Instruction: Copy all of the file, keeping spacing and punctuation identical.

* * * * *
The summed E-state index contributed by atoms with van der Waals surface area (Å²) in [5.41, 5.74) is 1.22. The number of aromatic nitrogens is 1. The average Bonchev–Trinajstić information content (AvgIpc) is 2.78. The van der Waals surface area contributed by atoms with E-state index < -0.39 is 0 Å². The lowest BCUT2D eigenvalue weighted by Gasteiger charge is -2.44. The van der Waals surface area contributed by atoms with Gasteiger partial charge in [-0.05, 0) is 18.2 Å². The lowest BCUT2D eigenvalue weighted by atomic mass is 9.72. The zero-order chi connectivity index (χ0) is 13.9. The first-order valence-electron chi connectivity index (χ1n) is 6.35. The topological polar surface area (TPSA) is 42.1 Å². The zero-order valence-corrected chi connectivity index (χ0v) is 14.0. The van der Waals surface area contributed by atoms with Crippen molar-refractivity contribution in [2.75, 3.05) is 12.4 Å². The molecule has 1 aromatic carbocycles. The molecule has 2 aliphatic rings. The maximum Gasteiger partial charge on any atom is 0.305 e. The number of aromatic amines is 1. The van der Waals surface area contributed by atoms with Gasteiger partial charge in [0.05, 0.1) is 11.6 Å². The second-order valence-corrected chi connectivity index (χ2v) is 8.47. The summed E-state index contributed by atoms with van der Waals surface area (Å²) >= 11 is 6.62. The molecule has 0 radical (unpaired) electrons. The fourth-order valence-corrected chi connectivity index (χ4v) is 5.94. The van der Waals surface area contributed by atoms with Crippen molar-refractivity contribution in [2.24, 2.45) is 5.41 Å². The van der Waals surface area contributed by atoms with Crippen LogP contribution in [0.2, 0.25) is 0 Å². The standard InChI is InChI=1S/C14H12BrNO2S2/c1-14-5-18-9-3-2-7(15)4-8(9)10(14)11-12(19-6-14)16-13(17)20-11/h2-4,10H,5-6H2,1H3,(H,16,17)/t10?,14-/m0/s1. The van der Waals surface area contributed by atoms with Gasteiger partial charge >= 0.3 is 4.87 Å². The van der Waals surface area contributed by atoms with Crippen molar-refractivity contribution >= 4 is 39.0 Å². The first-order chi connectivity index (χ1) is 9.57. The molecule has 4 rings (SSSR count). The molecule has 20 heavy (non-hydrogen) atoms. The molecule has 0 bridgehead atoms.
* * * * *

The summed E-state index contributed by atoms with van der Waals surface area (Å²) in [5.41, 5.74) is 1.22. The number of aromatic nitrogens is 1. The average Bonchev–Trinajstić information content (AvgIpc) is 2.78. The van der Waals surface area contributed by atoms with E-state index < -0.39 is 0 Å². The lowest BCUT2D eigenvalue weighted by Gasteiger charge is -2.44. The van der Waals surface area contributed by atoms with Gasteiger partial charge in [-0.05, 0) is 18.2 Å². The lowest BCUT2D eigenvalue weighted by atomic mass is 9.72. The zero-order chi connectivity index (χ0) is 13.9. The first-order valence-electron chi connectivity index (χ1n) is 6.35. The topological polar surface area (TPSA) is 42.1 Å². The zero-order valence-corrected chi connectivity index (χ0v) is 14.0. The van der Waals surface area contributed by atoms with Crippen molar-refractivity contribution in [2.75, 3.05) is 12.4 Å². The molecule has 1 aromatic carbocycles. The molecule has 2 aliphatic rings. The maximum Gasteiger partial charge on any atom is 0.305 e. The number of aromatic amines is 1. The van der Waals surface area contributed by atoms with Gasteiger partial charge in [0.05, 0.1) is 11.6 Å². The second-order valence-corrected chi connectivity index (χ2v) is 8.47. The summed E-state index contributed by atoms with van der Waals surface area (Å²) >= 11 is 6.62. The molecule has 0 radical (unpaired) electrons. The fourth-order valence-corrected chi connectivity index (χ4v) is 5.94. The van der Waals surface area contributed by atoms with Crippen molar-refractivity contribution in [2.24, 2.45) is 5.41 Å². The van der Waals surface area contributed by atoms with Crippen LogP contribution in [0.2, 0.25) is 0 Å². The standard InChI is InChI=1S/C14H12BrNO2S2/c1-14-5-18-9-3-2-7(15)4-8(9)10(14)11-12(19-6-14)16-13(17)20-11/h2-4,10H,5-6H2,1H3,(H,16,17)/t10?,14-/m0/s1. The van der Waals surface area contributed by atoms with Gasteiger partial charge >= 0.3 is 4.87 Å². The van der Waals surface area contributed by atoms with Crippen molar-refractivity contribution >= 4 is 39.0 Å². The first-order chi connectivity index (χ1) is 9.57. The molecule has 4 rings (SSSR count). The molecule has 20 heavy (non-hydrogen) atoms. The molecule has 0 bridgehead atoms.